There is a buzz in the air that our acute OSM “spidey” senses have been picking up since mid-summer. Rumors of Yamaha and Arctic Cat becoming bed partners have been growing stronger and stronger as the announcement of 2014 models inches closer. We can’t confirm much with cold-hard facts, but we also sense there is change brewing and whatever it might be, it could very well rock the status quo. Here’s what we “sense” and why we think a YamaCat is not as crazy as it sounds.
- Been There, Done That – The idea of one manufacturer building a snowmobile for another and simply “re-branding” it is not new. In fact during the heyday of the sport it happened often. Polaris built sleds for Sears, Yamaha supplied engines for makers such as Roll-O-Flex and Sno-Jet; Scorpion manufactured sleds for Massey Ferguson and Brut, Arctic Cat built sleds for Scorpion, and so on, in fact the list of rebranded sleds by another maker is rather lengthy.
- The SRX 120 – A year ago Yamaha launched the SRX 120, an Arctic Cat 120 in blue tuning fork clothing. Most brushed it off as just another 120 kids sled. Truth is, the Cat 120 sled has been using a Yamaha built “spec” motor for some time.
- Happy Feet – Yamaha brass has been incredibly upbeat for the past year despite admitting they are “getting by” with the same product for the past several years. In fact, Yamaha cross-country racers at the USXC opener in Pine Lake, MN expressed big time optimism towards “next year”.
- Big Meeting – Yamaha will host perhaps their largest snowmobile dealer meeting in their history in Minneapolis, MN (home to both Arctic Cat and Polaris corporate headquarters). This Yamaha dealer meeting will be the first time both U.S. and Canadian dealers will come together at the same time.
- Weather – If the glorious winter of 2010-2011 would have repeated itself last winter (and this winter as things look at this writing), the snowmobile industry would quite likely be experiencing healthy growth, and such talk of a joint venture would be more likened to an April Fools joke.
- Space Claims – When a new chassis is designed, engineers set aside space to ensure different engines, suspensions, and accessories have a place to call home in the same chassis for several future model years. Space claims for more than the three engines (Arctic Cat’s 600 racer, 800 two-stroke, and 1100 four-stroke) in the new Pro-Cross chassis would not be unusual. To our non-engineering eye, the Pro-Cross appears to have the “space” necessary to accommodate a “larger” engine. Furthermore, Yamaha could reap dividends by simplifying their chassis offerings.
- Market Share – Arctic Cat and Yamaha are currently number three and four in terms of snowmobile market share (by dreher). Despite a growing off-road brand, Arctic Cat still relies heavily on the fiscal performance of their snowmobile division. If for some strange reason the number three and four players joined forces, they would both put themselves in a more powerful position within the industry.
- Single Line Dealers – Yamaha, like many powersports manufacturers (especially Japanese builders) places a strong value on single line dealerships (a dealer who only carries one brand, regardless of the season). The value of the single line dealer is one of the reasons Yamaha continues to participate in the snowmobile business, despite having relatively small market share. It’s the same reason why Honda designed and manufactured a watercraft. What’s more, a partnership allows one or both snowmobile manufacturers to “stay in the game” with less investment.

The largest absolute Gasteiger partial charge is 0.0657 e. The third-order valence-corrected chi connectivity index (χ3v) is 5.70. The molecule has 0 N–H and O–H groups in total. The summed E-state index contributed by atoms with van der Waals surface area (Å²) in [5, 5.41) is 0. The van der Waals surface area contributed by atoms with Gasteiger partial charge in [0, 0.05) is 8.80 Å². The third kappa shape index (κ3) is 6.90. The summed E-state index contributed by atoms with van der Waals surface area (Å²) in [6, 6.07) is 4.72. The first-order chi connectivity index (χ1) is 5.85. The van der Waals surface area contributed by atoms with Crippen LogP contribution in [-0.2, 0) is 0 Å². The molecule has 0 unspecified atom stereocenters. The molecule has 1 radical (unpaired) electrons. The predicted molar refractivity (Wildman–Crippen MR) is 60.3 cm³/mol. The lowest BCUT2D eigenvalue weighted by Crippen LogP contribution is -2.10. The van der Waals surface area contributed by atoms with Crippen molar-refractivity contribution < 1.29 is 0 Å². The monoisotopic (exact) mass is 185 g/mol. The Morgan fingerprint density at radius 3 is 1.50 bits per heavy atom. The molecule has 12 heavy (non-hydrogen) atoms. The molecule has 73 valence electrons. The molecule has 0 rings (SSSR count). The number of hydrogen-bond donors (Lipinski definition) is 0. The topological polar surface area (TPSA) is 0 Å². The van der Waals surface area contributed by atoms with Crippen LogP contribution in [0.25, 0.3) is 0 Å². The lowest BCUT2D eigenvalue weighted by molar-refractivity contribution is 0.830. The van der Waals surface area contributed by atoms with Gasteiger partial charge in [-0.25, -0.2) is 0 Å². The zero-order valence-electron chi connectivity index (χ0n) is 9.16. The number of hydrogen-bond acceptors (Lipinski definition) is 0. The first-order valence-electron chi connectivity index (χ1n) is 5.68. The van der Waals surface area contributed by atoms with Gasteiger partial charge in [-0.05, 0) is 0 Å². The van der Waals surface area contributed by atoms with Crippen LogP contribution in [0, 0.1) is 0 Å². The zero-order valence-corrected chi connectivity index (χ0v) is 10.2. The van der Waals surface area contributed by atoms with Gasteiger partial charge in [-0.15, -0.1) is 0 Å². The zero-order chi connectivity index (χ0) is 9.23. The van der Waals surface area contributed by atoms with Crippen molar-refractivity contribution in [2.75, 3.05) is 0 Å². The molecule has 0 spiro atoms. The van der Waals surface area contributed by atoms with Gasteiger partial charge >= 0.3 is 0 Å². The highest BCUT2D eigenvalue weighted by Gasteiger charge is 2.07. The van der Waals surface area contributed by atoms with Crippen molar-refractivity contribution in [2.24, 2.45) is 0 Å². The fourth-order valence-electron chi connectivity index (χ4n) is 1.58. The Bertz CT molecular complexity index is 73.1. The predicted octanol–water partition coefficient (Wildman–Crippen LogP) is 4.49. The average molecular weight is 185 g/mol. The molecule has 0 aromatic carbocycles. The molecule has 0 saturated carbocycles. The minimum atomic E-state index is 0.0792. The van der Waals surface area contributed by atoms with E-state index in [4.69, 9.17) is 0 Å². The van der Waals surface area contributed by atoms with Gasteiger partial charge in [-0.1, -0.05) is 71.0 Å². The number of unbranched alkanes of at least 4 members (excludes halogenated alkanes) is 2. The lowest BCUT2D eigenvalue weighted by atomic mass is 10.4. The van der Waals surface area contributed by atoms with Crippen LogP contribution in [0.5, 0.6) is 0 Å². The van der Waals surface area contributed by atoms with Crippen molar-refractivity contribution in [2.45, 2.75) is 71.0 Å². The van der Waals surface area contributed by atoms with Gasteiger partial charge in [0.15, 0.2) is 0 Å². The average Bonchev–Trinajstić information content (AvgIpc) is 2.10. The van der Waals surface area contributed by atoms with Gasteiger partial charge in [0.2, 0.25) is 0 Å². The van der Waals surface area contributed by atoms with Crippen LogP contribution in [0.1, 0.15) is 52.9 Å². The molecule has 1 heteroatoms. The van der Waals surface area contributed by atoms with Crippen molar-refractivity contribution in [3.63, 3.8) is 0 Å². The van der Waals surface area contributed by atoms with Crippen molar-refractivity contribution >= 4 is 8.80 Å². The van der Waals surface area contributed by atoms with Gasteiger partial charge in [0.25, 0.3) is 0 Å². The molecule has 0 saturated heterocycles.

- Engines – What OEM wouldn’t want to have the ability to secure a Yamaha four-stroke motor into their current snowmobile platform? The other makers have very admirable four-stroke offerings, but no one comes close to a Yamaha four-stroke. After all, Yamaha is a “motor” company and others including Ford, Toyota, and various Formula One teams have used their engines.
Just to be clear…as of today there IS NO HARD EVIDENCE OR PROOF IN OUR HANDS OF A YAMAHA AND ARCTIC CAT PARTNERSHIP beyond the SRX 120; and everything you have read to this point is pure speculation. We’d love to speculate and pontificate further on the possibilities of such a partnership and specific models, but we will save our breath and let you noodle and speculate on your own. As always, time will reveal what is really going on and whether we look like prophets, idiots, or both.
all I know is I am due for a new sled in 2014 and it will be a yamaha again.
I couldn't see that being comfortable at all on the trails . But I could see it in races and competitions
Sorry guys. Doesn't make any sense to me why would they leave on engine builder who they've had great success with only to start a new relationship with another? There would have to be massive relationship issues IMO. The next logical avenue for growth would be for them to completely take over manufacture of their own product with a possible mentoring partnership with zuk if need be, and I doubt the need is there. To enter into a partnership with Yamaha doesn't make sense to me. It would be lengthy and would not really change much for AC. Strictly opinion.
Time will tell Tyler… but we have a very strong suspicion something is brewing between these two companies.
Sorry to say but 2 weeks ago in upper Michigan I saw the Yamacat. They are using Procross chassis with Yamaha power.
NOOOO! don't do it! not yamaha! please!
Boom this just happened! Yamaha owns a 51% share of arctic cat.
One of the best motor manufactures out there, Yamaha, would be a good partnership if AC was incharge of the sled
Make a silver one with a turbo and I will run and get one.